Finding What Makes Others Tick on a Baja Semester

Posted by: Alison Peterson on 5/8/19 10:45 AM

Students set up camp on the coast at sunset.Photo by Alison Peterson.
 

Two months into our fall semester in Baja and dinner had just ended, wrapping up a weary day of classes and cleaning the kayaks. I strolled over to my coursemate, who was writing on the beach, asking if I could join in. In waves, a few more came to join us.

We sat there listening to the crashing of the waves, throwing rocks at a stray plastic bag. We strummed up some thoughtful conversation, troubles from back home, our relationships with our parents, with our friends, and general worries about life. As the sun sets, one by one, most of our friends head to bed. Until only three of us remained.

What started off as a conversation about the future and college, quickly morphed into a heightened heart to heart about our pasts. We shared stories of our struggles and attempts at escape from a variety of mental health issues, including depression. Before then, these two peers were a mystery to me. From just that one night, the door to our friendship was flung open.

Students get ready for bed after dark with their headlamps.Photo by Orion-Bay Tucker.
 

Coming from a small coastal city in New England, I’m used to lying on the beach late at night revealing my deepest fears with a grain of sand, or debating the meaning of life to the song of the sea. The promise of the moon lighting up the beach could have been why I chose a semester in Baja. Something familiar in an unfamiliar place.

There is something enticing about the blanket of darkness and the kiss of moonlight that makes me feel more comfortable to talk about anything and everything.

It appeared that I wasn’t the only one who thought that way. Initiating meaningful chats, like the one we'd had on the beach, was when I got to know my coursemates the best.

There is a formula to these late night seaside chats; which, on our semester, we called “emo beach talks.” Here's how it goes:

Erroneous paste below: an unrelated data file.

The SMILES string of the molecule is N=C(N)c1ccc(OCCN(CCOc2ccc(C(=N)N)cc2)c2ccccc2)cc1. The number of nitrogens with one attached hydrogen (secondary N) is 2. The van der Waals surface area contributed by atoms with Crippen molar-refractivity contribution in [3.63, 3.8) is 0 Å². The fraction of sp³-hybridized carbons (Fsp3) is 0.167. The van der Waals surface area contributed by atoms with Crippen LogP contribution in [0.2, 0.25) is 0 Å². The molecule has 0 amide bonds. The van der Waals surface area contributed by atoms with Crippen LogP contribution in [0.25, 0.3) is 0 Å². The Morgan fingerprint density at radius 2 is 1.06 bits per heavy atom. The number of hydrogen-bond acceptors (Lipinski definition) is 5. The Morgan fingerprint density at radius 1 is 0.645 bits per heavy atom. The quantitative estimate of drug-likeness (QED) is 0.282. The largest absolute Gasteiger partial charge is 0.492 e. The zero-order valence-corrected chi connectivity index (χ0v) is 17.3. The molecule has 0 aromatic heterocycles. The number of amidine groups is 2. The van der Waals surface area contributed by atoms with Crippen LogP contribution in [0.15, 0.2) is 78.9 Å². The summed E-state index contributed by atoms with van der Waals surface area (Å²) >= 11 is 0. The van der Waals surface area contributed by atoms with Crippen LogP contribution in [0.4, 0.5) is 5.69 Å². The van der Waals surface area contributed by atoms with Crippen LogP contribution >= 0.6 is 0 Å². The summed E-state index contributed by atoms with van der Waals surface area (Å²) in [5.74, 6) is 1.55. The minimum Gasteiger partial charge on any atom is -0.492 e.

Step 1: Gather the people

Students sit in a circle at dusk to get ready.
Photo by Orion-Bay Tucker.
 

Five people seems to generally be the cap on group size, otherwise a few people will naturally start a side conversation. Keep in mind who your audience is. The balance of sound is important: aka the ratio of people who talk more and people who talk less. The balance of sound makes sure everyone has a chance to talk in their comfort level, without feeling overwhelmed.

Step two: the conversation topic

Try your best to come prepared with a prompt or a proposed question. I recommend an open-ended philosophical question, such as: Do we have free will? What is our purpose on the earth?

From then on, just see where the conversation takes you and enjoy it for what it is.

Step three: go with the flow

If you are worried about silence, keep a backup question at the ready. But, do not stress about silence. Silence is a great way to think or reflect together.

If you have something to say feel free to talk during those silent moments, but do not hurry to fill them. Don’t get pressured by silence to say or to not say anything, just let it all flow in the moment.

Step four: Recognize when it’s time to go to bed.

A NOLS expedition is tiring, so it is perfectly fine if people want to call it a night earlier than you expected—and everyone has their own preferences. 

Get to know your peers while also balancing adequate sleep time. 

Some Advice, from My Experience

Sunset in Baja coast with sailboats

Try not to rush the deep connections; they are not going to happen immediately. On the official first day of our expedition, I popped the question “So, what are everyone's hopes and dreams for the future?”

Our instructor joked that I was hitting them with the hard stuff, but for whatever reason no one really answered the question. So I settled for “honeymoon phase” topics, like learning where we were from and what we liked to do at home.

It was not until the third week of our expedition that a peer and I had our first heart-to-heart under the stars as we fell asleep in our sleeping bags.

At first I felt awkward because I had only talked with this peer about surface level topics. We kept jumping to different topics as we grew more comfortable. We shared stories of our family members, what we hope to get out of our lives, and even talked about how the Greeks used to view the stars as stories. We ended the night with possible future careers and wondering if we are destined to stay in the same job forever.

As my peer fell asleep beside me, I lay awake looking through the trees at the stars, with a great feeling about the months to come. It was the first of many nights of heart to hearts.

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Alison, who also goes by Sonnae, studies at Massachusetts College of Art and Design. In addition to visual art she also loves theatre and music, biking into the sunset, and pondering the meaning of life. Her favorite outdoor activities are backpacking, canoeing, and croquet.